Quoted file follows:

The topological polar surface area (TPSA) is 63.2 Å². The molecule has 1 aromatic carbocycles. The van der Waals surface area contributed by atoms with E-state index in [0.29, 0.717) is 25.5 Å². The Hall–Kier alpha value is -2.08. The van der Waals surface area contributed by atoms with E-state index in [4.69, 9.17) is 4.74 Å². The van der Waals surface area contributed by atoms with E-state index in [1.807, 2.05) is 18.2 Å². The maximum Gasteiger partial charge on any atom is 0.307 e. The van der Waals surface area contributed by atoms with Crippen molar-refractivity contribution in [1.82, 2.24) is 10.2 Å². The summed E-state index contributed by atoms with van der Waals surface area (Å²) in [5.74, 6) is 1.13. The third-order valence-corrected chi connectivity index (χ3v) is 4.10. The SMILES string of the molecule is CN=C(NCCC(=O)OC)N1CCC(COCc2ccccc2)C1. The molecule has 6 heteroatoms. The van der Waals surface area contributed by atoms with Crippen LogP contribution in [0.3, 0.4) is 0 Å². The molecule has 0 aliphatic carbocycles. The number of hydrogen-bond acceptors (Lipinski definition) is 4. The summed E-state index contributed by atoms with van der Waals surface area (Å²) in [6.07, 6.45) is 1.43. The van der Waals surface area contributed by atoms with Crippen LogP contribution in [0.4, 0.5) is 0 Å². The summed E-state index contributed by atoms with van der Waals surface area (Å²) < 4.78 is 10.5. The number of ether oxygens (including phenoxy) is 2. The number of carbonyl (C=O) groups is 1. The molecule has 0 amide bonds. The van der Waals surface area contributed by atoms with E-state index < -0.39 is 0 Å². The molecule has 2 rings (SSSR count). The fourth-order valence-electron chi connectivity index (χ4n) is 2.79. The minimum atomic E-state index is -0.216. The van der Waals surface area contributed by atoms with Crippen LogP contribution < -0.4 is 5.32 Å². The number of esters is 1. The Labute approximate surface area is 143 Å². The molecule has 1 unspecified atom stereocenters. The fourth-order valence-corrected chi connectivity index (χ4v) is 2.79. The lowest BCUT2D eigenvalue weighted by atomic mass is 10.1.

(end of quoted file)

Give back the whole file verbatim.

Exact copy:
The topological polar surface area (TPSA) is 63.2 Å². The molecule has 1 aromatic carbocycles. The van der Waals surface area contributed by atoms with E-state index in [0.29, 0.717) is 25.5 Å². The Hall–Kier alpha value is -2.08. The van der Waals surface area contributed by atoms with E-state index in [4.69, 9.17) is 4.74 Å². The van der Waals surface area contributed by atoms with E-state index in [1.807, 2.05) is 18.2 Å². The maximum Gasteiger partial charge on any atom is 0.307 e. The van der Waals surface area contributed by atoms with Crippen molar-refractivity contribution in [1.82, 2.24) is 10.2 Å². The summed E-state index contributed by atoms with van der Waals surface area (Å²) in [5.74, 6) is 1.13. The third-order valence-corrected chi connectivity index (χ3v) is 4.10. The SMILES string of the molecule is CN=C(NCCC(=O)OC)N1CCC(COCc2ccccc2)C1. The molecule has 6 heteroatoms. The van der Waals surface area contributed by atoms with Crippen LogP contribution in [0.3, 0.4) is 0 Å². The molecule has 0 aliphatic carbocycles. The number of hydrogen-bond acceptors (Lipinski definition) is 4. The summed E-state index contributed by atoms with van der Waals surface area (Å²) in [6.07, 6.45) is 1.43. The van der Waals surface area contributed by atoms with Crippen LogP contribution in [0.4, 0.5) is 0 Å². The summed E-state index contributed by atoms with van der Waals surface area (Å²) < 4.78 is 10.5. The number of ether oxygens (including phenoxy) is 2. The number of carbonyl (C=O) groups is 1. The molecule has 0 amide bonds. The van der Waals surface area contributed by atoms with E-state index < -0.39 is 0 Å². The molecule has 2 rings (SSSR count). The fourth-order valence-electron chi connectivity index (χ4n) is 2.79. The minimum atomic E-state index is -0.216. The van der Waals surface area contributed by atoms with Crippen LogP contribution < -0.4 is 5.32 Å². The number of esters is 1. The Labute approximate surface area is 143 Å². The molecule has 1 unspecified atom stereocenters. The fourth-order valence-corrected chi connectivity index (χ4v) is 2.79. The lowest BCUT2D eigenvalue weighted by atomic mass is 10.1.